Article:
Taking RMDs means you’ll be withdrawing income that’s taxed as ordinary income. Your options once the money is withdrawn is to either spend it, or you could deposit the money into a taxable brokerage account and have the money work for you in the market again.
2. Collect Your Principal From Bonds and CDs
Many people look to certain accounts, such as bonds or CDs, to generate a regular income for their retirement. This is an investment strategy you can start at any age. You can ladder CDs, for example, so that you have a regular amount of income coming and are able to take advantage of the best rates. Laddering simply means you are staggering the maturity dates of your investments.
This can be a good strategy if you continually reinvest the money back into the next bond or CD because you don’t typically have to pay taxes on your original principal investment. This means that you can withdraw the interest payments and pay tax on that or you can withdraw your principal, which you won’t be taxed for, and reinvest the rest. Holding the asset to its maturity date makes your principal non-taxable.
3. Withdraw Interest and Dividends From Taxable Accounts
The next step is to look at withdrawing the interest from your original investment, but leaving the principal in order to yield more interest down the road. This is one of the best ways to earn in retirement without having to worry about a ballooned tax payment from selling the principal, and it keeps your income opportunity high.
You’ll likely want to wait to withdraw interest or dividend payments until you’ve held the asset for long enough to lower the tax bill on those payments. For dividends, this means withdrawing from qualified dividends. For interest payments, the best case scenario is to withdraw interest from exempt accounts like municipal bonds or from any interest-bearing account if you’re not withdrawing more than the principal.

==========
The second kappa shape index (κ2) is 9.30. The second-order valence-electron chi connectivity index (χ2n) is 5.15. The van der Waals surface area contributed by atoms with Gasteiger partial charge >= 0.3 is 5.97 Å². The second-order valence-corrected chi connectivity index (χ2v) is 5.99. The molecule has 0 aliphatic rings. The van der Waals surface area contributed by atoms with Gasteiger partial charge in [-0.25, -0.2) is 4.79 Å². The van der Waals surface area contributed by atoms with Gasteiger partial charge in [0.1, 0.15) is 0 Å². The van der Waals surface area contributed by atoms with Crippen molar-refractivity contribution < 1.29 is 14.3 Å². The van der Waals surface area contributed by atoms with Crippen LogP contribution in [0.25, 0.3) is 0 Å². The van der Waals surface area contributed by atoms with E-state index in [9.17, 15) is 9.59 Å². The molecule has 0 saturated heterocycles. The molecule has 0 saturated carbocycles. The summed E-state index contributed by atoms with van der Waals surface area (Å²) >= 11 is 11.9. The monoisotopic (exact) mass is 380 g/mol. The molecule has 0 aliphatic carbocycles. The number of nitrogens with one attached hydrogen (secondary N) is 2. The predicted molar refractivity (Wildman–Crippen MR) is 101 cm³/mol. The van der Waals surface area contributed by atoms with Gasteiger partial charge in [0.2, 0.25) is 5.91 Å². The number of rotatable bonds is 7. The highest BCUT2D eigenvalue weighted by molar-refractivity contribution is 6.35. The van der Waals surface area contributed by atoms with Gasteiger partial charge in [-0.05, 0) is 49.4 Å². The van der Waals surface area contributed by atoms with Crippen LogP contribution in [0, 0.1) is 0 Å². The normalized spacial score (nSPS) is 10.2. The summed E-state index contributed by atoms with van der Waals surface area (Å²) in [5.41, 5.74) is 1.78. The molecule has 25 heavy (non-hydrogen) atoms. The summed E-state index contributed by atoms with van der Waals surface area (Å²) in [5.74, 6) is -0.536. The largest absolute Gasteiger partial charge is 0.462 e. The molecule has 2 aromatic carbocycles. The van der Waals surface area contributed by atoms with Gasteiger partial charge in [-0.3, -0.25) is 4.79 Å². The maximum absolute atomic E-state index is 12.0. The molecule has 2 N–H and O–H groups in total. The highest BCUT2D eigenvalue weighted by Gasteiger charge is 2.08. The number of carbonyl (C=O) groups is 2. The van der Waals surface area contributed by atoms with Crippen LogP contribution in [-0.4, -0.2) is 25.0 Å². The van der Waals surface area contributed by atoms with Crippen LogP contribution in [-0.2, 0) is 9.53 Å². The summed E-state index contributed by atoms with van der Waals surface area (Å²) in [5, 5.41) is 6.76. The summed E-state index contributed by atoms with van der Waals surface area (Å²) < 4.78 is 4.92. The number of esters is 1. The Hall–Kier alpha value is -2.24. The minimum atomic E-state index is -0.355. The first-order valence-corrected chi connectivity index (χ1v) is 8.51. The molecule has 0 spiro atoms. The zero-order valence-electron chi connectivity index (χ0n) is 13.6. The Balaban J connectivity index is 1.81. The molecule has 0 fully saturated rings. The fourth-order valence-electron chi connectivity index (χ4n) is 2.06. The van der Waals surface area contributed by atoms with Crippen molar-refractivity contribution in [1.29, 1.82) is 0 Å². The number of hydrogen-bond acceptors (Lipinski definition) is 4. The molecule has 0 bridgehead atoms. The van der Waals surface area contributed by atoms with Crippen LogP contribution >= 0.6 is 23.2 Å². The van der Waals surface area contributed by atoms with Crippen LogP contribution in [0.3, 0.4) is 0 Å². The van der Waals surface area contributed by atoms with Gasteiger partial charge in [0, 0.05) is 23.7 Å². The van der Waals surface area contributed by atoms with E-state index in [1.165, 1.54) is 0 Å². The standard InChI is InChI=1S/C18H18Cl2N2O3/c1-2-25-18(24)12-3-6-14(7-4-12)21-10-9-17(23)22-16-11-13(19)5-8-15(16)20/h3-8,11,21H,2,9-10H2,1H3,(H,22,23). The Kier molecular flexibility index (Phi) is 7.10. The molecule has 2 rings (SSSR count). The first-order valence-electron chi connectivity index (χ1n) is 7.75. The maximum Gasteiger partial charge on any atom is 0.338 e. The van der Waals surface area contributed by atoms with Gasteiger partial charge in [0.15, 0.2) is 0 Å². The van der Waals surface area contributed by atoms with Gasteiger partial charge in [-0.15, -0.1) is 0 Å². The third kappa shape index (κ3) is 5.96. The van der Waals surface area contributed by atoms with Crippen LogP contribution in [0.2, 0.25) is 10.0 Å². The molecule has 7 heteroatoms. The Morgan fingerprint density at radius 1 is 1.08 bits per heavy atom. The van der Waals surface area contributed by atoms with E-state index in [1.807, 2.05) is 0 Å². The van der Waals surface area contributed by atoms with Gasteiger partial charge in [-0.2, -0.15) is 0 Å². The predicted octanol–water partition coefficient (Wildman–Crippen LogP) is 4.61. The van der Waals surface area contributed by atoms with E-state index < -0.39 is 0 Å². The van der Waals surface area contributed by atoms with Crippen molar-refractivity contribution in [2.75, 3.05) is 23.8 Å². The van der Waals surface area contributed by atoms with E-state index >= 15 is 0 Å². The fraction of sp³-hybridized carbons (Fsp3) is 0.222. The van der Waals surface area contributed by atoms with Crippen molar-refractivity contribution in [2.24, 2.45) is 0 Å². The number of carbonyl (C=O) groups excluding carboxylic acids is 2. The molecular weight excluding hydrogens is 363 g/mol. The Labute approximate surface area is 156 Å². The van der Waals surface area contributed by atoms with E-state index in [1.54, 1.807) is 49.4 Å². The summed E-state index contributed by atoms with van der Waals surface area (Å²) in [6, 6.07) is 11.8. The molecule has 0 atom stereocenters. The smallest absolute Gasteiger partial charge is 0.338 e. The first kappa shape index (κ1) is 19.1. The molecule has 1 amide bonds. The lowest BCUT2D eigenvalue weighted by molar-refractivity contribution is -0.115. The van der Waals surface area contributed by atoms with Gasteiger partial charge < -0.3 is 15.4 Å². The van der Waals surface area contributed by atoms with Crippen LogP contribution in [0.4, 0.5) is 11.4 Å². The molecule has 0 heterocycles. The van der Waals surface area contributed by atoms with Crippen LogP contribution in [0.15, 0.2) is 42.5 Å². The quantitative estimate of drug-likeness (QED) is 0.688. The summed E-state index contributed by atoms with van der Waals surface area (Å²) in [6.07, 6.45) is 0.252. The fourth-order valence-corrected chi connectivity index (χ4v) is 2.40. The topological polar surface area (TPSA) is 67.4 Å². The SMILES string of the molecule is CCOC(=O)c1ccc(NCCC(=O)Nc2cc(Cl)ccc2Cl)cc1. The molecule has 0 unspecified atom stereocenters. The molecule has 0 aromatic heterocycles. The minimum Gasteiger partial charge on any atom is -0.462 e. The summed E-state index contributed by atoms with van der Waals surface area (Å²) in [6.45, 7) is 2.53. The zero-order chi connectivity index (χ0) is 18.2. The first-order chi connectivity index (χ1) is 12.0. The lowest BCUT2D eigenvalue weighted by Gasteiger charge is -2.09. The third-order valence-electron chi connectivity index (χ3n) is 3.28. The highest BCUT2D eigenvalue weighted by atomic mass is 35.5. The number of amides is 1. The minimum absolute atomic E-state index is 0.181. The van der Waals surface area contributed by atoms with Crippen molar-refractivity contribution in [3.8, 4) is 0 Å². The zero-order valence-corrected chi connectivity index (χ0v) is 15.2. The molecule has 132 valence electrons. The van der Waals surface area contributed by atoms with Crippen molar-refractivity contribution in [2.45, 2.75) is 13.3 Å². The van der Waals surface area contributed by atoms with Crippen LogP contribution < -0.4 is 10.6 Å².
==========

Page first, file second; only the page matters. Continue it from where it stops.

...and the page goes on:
4. Sell Additional Assets to Close the Gap
If you’re receiving enough money in the first three steps to pay for your retirement expenses then you can stop there and not worry about the last two steps yet. If not, then you may have to move forward with selling more assets in your portfolio in order to cover the shortfall. This can be typical for investors that weren’t able to prepare their accounts with less taxable investments prior to retirement.
The first asset you can sell that could benefit you is any asset that you’ve lost value on. While you’ll receive a portion of your original investment back to pay for expenses, you can also use that loss to offset capital gains and lower your overall tax bill. You should also only sell assets, if possible, that you’ve owned for more than a year to take advantage of better tax rates.
5. Tap Roth Accounts Last
It’s generally a good practice to hold off on tapping your assets held in a Roth IRA or 401(k) for as long as possible, making it the last place you withdraw from. In most cases, these withdrawals are tax-free once you’re 59.5 years of age, as long as you’ve had the Roth account for more than five years.
Other benefits include the fact that Roth IRAs aren’t subject to RMDs and withdrawals are tax-free for your heirs if you die before you’ve depleted that account. This allows you to leave the money in your tax-advantaged account until you really need to turn that value into cash.
Investing in Tax-Advantaged Accounts